Fury in Paris as UK’s Priti Patel Allegedly Says Migrants Cross Channel to Escape ‘Racist France’

Amid accusations of not doing enough to prevent migrants from arriving in the UK, France earlier sought additional finances from the British authorities to guard the English Channel against the spike in illegal crossings, with the Royal Navy called in for the first time this summer to help tackle the crisis.

UK Home Secretary Priti Patel unleashed a diplomatic row after reportedly claiming migrants attempting the often perilous journey across the English Channel sought to escape ‘racist’ France, reported the Daily Mail.

The remarks were believed to have been made in a private zoom conference call with Tory MPs, where Patel was said to have remarked:

“France is a racist country. They would rather come to England.”

The Home Secretary was also reported to have vented her frustration over Downing Street’s insufficient efforts to crack down on the Channel migrant crisis, echoing a chorus of similar sentiments from Tory backbenches.

“I could see this coming. I have been on about this since I was appointed last summer,” Patel was suggested as having stated.

The Home Secretary reportedly added that the issue had not been given due priority.

“I said around the Cabinet table we should be sitting through the summer recess to get legislation done… And I was in a minority,” said Patel, according to the publication.

The Home Secretary was also suggested as having deplored attempts to frustrate her efforts to deal with the migrant problem, giving the impression that either Prime Minister Boris Johnson or his top aide, Dominic Cummings, were thwarting her.

AFP 2020 / Philippe Huguen

Young migrants paint a sheet of paper with the lettering ‘I love UK’ in the ‘Jungle’ migrant camp, in Calais, northern France, on October 31, 2016, during a massive operation to clear the squalid settlement where 6,000-8,000 people have been living in dire conditions.

Government sources subsequently rejected the report, writes the outlet, claiming that Patel had only been relating what migrants had been saying about France.

“Priti made clear these were migrants’ views – not hers,” a No. 10 source was cited as saying.

It was also added that the Home Secretary had dismissed migrants’ claims they feared possible torture if they were returned to France as “nonsense” spouted by “activist lawyers”.

Sources also insisted Priti Patel was venting frustration with legal restraints, not anyone specific standing in the way of her efforts.

It was suggested Patel was “covering herself” due to the criticism she was fending off from colleagues over the migrant crisis.

“It looks incompetent and is incompetent that we can’t stop rubber dinghies coming across the Channel when people are being told they can’t go on holiday to Spain,” the outlet cites the source as saying.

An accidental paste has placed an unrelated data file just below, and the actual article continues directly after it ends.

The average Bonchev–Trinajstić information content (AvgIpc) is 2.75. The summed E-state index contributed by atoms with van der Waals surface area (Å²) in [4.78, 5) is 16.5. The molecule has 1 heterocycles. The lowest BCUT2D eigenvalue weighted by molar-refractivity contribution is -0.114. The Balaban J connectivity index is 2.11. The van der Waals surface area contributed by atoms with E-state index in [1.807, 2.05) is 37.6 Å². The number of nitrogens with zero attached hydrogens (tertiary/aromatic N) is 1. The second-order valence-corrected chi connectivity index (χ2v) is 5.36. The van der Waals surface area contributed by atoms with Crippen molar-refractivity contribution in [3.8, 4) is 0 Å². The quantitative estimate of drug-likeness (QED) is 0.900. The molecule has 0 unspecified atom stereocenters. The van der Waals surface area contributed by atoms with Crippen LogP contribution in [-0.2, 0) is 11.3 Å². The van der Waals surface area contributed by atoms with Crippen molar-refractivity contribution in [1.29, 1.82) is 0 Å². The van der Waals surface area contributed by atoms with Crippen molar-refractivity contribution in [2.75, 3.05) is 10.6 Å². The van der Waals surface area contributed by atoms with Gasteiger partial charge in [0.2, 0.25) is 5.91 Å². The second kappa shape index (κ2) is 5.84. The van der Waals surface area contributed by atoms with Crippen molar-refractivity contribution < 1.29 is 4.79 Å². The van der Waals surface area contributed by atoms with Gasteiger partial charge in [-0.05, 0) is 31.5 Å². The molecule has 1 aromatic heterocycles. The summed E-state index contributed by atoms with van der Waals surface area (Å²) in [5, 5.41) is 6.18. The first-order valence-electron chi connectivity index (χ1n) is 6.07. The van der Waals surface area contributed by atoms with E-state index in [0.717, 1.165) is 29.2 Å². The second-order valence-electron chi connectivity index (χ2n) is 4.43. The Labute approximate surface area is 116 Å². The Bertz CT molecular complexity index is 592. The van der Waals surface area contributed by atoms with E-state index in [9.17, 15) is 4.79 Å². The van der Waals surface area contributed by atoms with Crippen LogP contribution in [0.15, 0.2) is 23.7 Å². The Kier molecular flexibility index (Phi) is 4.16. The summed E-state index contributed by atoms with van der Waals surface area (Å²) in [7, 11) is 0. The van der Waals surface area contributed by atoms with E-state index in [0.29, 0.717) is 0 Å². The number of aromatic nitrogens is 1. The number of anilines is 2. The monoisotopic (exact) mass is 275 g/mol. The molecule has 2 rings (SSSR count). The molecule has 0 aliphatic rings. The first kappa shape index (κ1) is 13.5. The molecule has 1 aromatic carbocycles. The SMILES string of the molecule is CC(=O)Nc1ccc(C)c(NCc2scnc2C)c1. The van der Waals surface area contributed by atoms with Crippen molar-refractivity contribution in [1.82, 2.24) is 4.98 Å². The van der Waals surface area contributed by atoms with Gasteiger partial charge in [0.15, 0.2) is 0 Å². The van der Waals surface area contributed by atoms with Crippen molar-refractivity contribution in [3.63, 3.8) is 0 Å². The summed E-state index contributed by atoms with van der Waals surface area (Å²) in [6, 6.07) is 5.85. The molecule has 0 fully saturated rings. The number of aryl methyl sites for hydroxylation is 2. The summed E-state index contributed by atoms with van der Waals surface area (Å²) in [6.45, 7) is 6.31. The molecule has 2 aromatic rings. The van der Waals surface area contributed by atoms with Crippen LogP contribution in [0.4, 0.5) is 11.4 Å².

‘Hateful Claims’

Nonetheless, the report enraged French politicians, with one said to have condemned Patel as “not a politician who does much thinking.”

An MP from France’s opposition Republicans party was cited as saying:

“Madam Patel has caused a lot of upset already with absurd and untrue claims about our forces not stopping immigrant boats. Wherever these latest claims about racism came from, Madam Patel should not be spreading them in such a callous manner.”

Another politician from President Emmanuel Macron’s ruling LREM party was quoted as adding:

“Hateful claims are not a healthy part of politics, but this woman seems to spread them all the time.”

The UK Home Office was quoted as saying on Saturday night:

“The Home Secretary is clearly frustrated by the increasing number of small boats crossing the Channel’ and said that, by the end of the Brexit transition period, the right legislation would be in place.”

Previously, Priti Patel was understood to have informed France that the additional £30 million requested by French authorities to tackle the migrant problem would not be forthcoming unless they improved their efforts.

Accusations that France was not pulling its weight in tackling the issue came as the UK struggles to contain the soaring numbers of clandestine crossings.

AFP 2020 / Glyn Kirk

UK Border Force officers help migrants, believed to have been picked up from boats in the Channel, disembark from Coastal patrol vessel “HMC Speedwell”, in the port of Dover, on the south-east coast of England on 9 August 2020. (Photo by Glyn KIRK / AFP)

The Royal Navy has been called in for the first time this summer to help deal with the crisis, after over 1,000 people reached the UK shores in the last ten days, reported The Telegraph.

On Saturday, the Ministry of Defence announced it was dispatching a specialist team to “support the daily running of Border Force operations”.

Although no Navy ships have been requested, nothing was “off the table” according to the Ministry.
So far, over 4,500 migrants have made the journey across the Channel this year, compared to around 1,800 the year before.


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